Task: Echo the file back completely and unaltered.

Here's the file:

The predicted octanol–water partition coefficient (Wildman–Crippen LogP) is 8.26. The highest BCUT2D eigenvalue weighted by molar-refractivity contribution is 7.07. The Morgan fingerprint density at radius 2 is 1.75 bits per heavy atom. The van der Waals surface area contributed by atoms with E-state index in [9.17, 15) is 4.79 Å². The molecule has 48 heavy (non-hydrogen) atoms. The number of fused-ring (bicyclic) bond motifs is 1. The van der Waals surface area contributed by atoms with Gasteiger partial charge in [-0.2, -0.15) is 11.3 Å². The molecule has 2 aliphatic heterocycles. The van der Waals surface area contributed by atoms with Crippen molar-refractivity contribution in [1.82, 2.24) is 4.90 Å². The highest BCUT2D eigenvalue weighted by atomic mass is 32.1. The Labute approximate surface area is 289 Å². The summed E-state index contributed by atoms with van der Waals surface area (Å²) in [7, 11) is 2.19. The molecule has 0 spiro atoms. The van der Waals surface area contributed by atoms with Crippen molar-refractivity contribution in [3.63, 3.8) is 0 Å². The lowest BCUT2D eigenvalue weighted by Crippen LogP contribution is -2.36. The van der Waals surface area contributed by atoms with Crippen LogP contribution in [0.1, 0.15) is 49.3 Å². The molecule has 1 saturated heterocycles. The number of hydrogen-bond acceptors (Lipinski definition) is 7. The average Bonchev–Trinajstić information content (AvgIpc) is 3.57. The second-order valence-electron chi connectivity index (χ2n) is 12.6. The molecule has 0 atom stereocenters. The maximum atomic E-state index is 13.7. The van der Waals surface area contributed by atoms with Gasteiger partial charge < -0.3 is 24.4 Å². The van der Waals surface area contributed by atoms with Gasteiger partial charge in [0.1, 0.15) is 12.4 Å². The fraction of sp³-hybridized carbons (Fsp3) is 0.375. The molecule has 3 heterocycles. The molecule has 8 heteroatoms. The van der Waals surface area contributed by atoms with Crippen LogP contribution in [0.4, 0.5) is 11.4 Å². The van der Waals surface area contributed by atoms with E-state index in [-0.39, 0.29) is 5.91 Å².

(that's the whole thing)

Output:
The predicted octanol–water partition coefficient (Wildman–Crippen LogP) is 8.26. The highest BCUT2D eigenvalue weighted by molar-refractivity contribution is 7.07. The Morgan fingerprint density at radius 2 is 1.75 bits per heavy atom. The van der Waals surface area contributed by atoms with E-state index in [9.17, 15) is 4.79 Å². The molecule has 48 heavy (non-hydrogen) atoms. The number of fused-ring (bicyclic) bond motifs is 1. The van der Waals surface area contributed by atoms with Gasteiger partial charge in [-0.2, -0.15) is 11.3 Å². The molecule has 2 aliphatic heterocycles. The van der Waals surface area contributed by atoms with Crippen molar-refractivity contribution in [1.82, 2.24) is 4.90 Å². The highest BCUT2D eigenvalue weighted by atomic mass is 32.1. The Labute approximate surface area is 289 Å². The summed E-state index contributed by atoms with van der Waals surface area (Å²) in [7, 11) is 2.19. The molecule has 0 spiro atoms. The van der Waals surface area contributed by atoms with Crippen molar-refractivity contribution in [3.63, 3.8) is 0 Å². The lowest BCUT2D eigenvalue weighted by Crippen LogP contribution is -2.36. The van der Waals surface area contributed by atoms with Crippen LogP contribution in [0.1, 0.15) is 49.3 Å². The molecule has 1 saturated heterocycles. The number of hydrogen-bond acceptors (Lipinski definition) is 7. The average Bonchev–Trinajstić information content (AvgIpc) is 3.57. The second-order valence-electron chi connectivity index (χ2n) is 12.6. The molecule has 0 atom stereocenters. The maximum atomic E-state index is 13.7. The van der Waals surface area contributed by atoms with Gasteiger partial charge < -0.3 is 24.4 Å². The van der Waals surface area contributed by atoms with Gasteiger partial charge in [0.1, 0.15) is 12.4 Å². The fraction of sp³-hybridized carbons (Fsp3) is 0.375. The molecule has 3 heterocycles. The molecule has 8 heteroatoms. The van der Waals surface area contributed by atoms with Crippen LogP contribution in [0.4, 0.5) is 11.4 Å². The van der Waals surface area contributed by atoms with E-state index in [-0.39, 0.29) is 5.91 Å².